We are currently installing new doors in the stairwell in Lauinger Library. During this time, visitors will not be able to use landings that are under construction, either to enter that floor or pass through en route to another. We encourage visitors to use the elevators, although the stairwell may still be used to access floors that are not under construction. Landings under construction should only be used in the case of an emergency.
Libraries & Spaces
Institutional Repository FAQ
What does IR stand for?
Institutional Repositories. Institutional Repositories are digital collections capturing and preserving the intellectual output of a single or multi-university community (Crow, SPARC, 2002).
IRs provide a central component in reforming scholarly communication by stimulating innovation in a disaggregated publishing structure; and they serve as tangible indicators of an institution’s quality, thus increasing its visibility, prestige, and public value.
What does the IR do?
- It preserves research by Georgetown's faculty
- It provides access to this research worldwide—even to those who don’t have subscriptions to expensive journals.
- By exposing research at GU (through Google scholar and other search engines), it raises the profile of the University, and the individual researcher.
What does the IR contain?
It contains mostly previously published material produced by Georgetown researchers, and includes various types and formats. Examples are:
- Journal articles
- Working papers
- Conference papers
- Theses and Dissertations
Is my material appropriate for the IR?
The Library staff does not have the expertise to assess the academic quality of materials in the IR. Hence you are free to submit any content which you think appropriate, and which does not violate any laws or local policies. Bear in mind, though, that the materials will be visible to a worldwide audience, and should enhance your own reputation, and that of your department.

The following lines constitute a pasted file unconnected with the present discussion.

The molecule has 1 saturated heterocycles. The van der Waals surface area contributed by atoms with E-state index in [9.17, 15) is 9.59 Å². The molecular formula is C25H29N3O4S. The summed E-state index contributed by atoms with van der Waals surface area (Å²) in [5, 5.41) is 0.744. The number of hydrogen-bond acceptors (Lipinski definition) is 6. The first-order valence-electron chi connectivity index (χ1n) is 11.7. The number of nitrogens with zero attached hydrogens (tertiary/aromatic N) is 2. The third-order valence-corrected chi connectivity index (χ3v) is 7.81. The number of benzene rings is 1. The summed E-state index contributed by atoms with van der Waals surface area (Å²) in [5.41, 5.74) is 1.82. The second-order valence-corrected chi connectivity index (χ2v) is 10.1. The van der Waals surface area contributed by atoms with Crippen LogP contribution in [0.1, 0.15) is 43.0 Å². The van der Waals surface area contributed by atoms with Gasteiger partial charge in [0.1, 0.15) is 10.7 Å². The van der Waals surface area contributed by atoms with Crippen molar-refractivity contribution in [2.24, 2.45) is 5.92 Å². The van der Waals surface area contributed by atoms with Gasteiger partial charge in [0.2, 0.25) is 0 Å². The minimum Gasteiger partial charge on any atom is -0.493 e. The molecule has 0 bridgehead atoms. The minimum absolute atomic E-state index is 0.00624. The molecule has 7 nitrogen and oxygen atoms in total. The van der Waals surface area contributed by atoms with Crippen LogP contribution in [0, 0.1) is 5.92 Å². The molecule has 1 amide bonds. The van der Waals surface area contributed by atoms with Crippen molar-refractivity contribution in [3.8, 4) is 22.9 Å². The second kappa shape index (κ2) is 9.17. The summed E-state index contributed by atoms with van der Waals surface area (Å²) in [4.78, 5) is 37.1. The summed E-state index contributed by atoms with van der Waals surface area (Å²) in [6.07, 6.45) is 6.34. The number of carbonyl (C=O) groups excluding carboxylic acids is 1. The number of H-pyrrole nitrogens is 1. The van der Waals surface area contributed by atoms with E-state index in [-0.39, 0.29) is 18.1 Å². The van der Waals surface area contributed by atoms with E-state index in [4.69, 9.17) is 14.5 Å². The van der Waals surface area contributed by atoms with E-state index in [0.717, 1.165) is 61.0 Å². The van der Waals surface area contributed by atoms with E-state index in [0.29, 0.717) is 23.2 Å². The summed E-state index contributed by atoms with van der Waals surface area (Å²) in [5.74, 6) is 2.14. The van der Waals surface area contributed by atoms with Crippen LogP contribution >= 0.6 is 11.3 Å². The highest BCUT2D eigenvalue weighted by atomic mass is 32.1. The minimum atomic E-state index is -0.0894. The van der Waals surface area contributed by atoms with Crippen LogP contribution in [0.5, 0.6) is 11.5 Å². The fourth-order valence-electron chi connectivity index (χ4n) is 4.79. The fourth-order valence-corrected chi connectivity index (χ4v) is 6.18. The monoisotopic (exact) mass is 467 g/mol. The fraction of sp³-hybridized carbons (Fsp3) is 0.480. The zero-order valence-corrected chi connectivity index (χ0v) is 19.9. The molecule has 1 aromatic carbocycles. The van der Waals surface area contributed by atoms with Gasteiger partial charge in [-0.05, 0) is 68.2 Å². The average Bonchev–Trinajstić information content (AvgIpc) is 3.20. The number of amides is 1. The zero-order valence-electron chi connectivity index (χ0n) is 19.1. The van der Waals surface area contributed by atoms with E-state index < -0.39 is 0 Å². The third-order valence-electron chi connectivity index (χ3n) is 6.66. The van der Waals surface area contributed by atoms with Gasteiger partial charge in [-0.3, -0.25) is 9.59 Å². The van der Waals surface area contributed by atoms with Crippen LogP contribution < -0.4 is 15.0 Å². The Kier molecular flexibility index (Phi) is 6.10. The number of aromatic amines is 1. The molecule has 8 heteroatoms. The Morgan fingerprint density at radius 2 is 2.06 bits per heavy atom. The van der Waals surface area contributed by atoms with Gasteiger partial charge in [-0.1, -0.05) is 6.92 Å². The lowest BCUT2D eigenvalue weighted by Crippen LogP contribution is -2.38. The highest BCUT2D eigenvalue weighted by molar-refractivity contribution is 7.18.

How can I contribute my material?
Who owns rights to materials in the IR?
The authors, or the publishers to whom authors have assigned their rights. When you deposit materials in the IR, you simply grant the University a license to distribute the materials, without a transfer of rights.
How soon will my material become available?
You can track the progress of your submission by logging on to the submissions page.
The processing time depends on the type of the material. For all published articles, we have to conduct a rights review to ascertain that your publisher allows us to redistribute it freely (see Sherpa / RoMEO http://www.sherpa.ac.uk/romeo/). Publisher policies vary, but sadly, many publishers have very restrictive rules, and we may not be able to re-publish your article at all.
You can help us by selecting publishers with liberal IR policies (Sherpa / RoMEO http://www.sherpa.ac.uk/romeo/ “Green” publishers), or by using an addendum (http://scholars.sciencecommons.org/) to your author agreements.
How are theses deposited?
Students submit their theses to ProQuest, a commercial vendor, who maintain a database of theses on behalf of the graduate school. ProQuest retains a copy, and send a duplicate to the Library, where the files are deposited in the IR. Files are loaded periodically, but there may be a time lag before a thesis becomes available online.
Why do you distribute my thesis freely?
Theses are traditionally considered published documents, and therefore publicly accessible. When submitting your thesis, you were asked to sign a license agreement which gives the University the right to display and distribute your thesis worldwide.
In exceptional circumstances, you may apply to the Graduate School to have your thesis embargoed for a set period of time.